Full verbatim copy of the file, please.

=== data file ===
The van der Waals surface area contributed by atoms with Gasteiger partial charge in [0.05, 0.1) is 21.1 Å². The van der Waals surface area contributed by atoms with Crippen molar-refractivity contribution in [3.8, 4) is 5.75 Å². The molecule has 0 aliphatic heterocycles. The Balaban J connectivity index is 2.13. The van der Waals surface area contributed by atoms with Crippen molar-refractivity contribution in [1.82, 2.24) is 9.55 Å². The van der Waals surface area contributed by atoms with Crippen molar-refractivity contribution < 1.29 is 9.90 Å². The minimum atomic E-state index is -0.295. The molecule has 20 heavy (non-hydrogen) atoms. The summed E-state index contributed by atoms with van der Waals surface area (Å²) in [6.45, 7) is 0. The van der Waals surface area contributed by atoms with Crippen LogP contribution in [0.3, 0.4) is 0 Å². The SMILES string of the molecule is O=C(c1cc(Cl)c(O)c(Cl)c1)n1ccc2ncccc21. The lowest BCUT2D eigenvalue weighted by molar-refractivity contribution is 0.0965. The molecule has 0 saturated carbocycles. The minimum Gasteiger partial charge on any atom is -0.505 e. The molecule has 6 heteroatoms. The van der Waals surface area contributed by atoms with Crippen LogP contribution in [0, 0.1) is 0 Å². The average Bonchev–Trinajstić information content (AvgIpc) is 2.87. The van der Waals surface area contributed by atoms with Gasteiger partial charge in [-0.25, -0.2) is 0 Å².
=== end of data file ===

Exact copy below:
The van der Waals surface area contributed by atoms with Gasteiger partial charge in [0.05, 0.1) is 21.1 Å². The van der Waals surface area contributed by atoms with Crippen molar-refractivity contribution in [3.8, 4) is 5.75 Å². The molecule has 0 aliphatic heterocycles. The Balaban J connectivity index is 2.13. The van der Waals surface area contributed by atoms with Crippen molar-refractivity contribution in [1.82, 2.24) is 9.55 Å². The van der Waals surface area contributed by atoms with Crippen molar-refractivity contribution < 1.29 is 9.90 Å². The minimum atomic E-state index is -0.295. The molecule has 20 heavy (non-hydrogen) atoms. The summed E-state index contributed by atoms with van der Waals surface area (Å²) in [6.45, 7) is 0. The van der Waals surface area contributed by atoms with Crippen LogP contribution in [0.3, 0.4) is 0 Å². The SMILES string of the molecule is O=C(c1cc(Cl)c(O)c(Cl)c1)n1ccc2ncccc21. The lowest BCUT2D eigenvalue weighted by molar-refractivity contribution is 0.0965. The molecule has 0 saturated carbocycles. The minimum Gasteiger partial charge on any atom is -0.505 e. The molecule has 6 heteroatoms. The van der Waals surface area contributed by atoms with Crippen LogP contribution in [0, 0.1) is 0 Å². The average Bonchev–Trinajstić information content (AvgIpc) is 2.87. The van der Waals surface area contributed by atoms with Gasteiger partial charge in [-0.25, -0.2) is 0 Å².